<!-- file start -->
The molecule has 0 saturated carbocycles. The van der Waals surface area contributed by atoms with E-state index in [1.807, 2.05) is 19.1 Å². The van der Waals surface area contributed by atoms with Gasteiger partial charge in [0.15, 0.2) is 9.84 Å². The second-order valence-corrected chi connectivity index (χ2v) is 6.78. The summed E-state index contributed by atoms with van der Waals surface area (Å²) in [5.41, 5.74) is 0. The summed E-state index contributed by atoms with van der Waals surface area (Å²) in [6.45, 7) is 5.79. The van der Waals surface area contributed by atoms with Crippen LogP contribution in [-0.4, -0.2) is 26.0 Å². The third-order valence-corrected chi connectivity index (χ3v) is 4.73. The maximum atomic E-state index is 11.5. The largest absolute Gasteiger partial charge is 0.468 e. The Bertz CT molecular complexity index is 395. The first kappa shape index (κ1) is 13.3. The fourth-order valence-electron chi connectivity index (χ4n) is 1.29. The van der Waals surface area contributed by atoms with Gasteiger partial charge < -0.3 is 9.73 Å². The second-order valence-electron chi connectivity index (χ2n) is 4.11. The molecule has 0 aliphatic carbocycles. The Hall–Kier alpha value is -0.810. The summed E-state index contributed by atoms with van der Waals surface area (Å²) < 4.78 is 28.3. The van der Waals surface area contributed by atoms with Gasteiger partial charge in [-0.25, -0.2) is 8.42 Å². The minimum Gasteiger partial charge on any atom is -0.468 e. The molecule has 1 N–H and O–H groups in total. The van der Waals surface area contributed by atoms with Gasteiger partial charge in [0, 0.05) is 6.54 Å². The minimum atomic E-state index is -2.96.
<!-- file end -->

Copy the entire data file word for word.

The molecule has 0 saturated carbocycles. The van der Waals surface area contributed by atoms with E-state index in [1.807, 2.05) is 19.1 Å². The van der Waals surface area contributed by atoms with Gasteiger partial charge in [0.15, 0.2) is 9.84 Å². The second-order valence-corrected chi connectivity index (χ2v) is 6.78. The summed E-state index contributed by atoms with van der Waals surface area (Å²) in [5.41, 5.74) is 0. The summed E-state index contributed by atoms with van der Waals surface area (Å²) in [6.45, 7) is 5.79. The van der Waals surface area contributed by atoms with Crippen LogP contribution in [-0.4, -0.2) is 26.0 Å². The third-order valence-corrected chi connectivity index (χ3v) is 4.73. The maximum atomic E-state index is 11.5. The largest absolute Gasteiger partial charge is 0.468 e. The Bertz CT molecular complexity index is 395. The first kappa shape index (κ1) is 13.3. The fourth-order valence-electron chi connectivity index (χ4n) is 1.29. The van der Waals surface area contributed by atoms with Gasteiger partial charge < -0.3 is 9.73 Å². The second-order valence-electron chi connectivity index (χ2n) is 4.11. The molecule has 0 aliphatic carbocycles. The Hall–Kier alpha value is -0.810. The summed E-state index contributed by atoms with van der Waals surface area (Å²) < 4.78 is 28.3. The van der Waals surface area contributed by atoms with Gasteiger partial charge in [-0.25, -0.2) is 8.42 Å². The minimum Gasteiger partial charge on any atom is -0.468 e. The molecule has 1 N–H and O–H groups in total. The van der Waals surface area contributed by atoms with Gasteiger partial charge in [0, 0.05) is 6.54 Å². The minimum atomic E-state index is -2.96.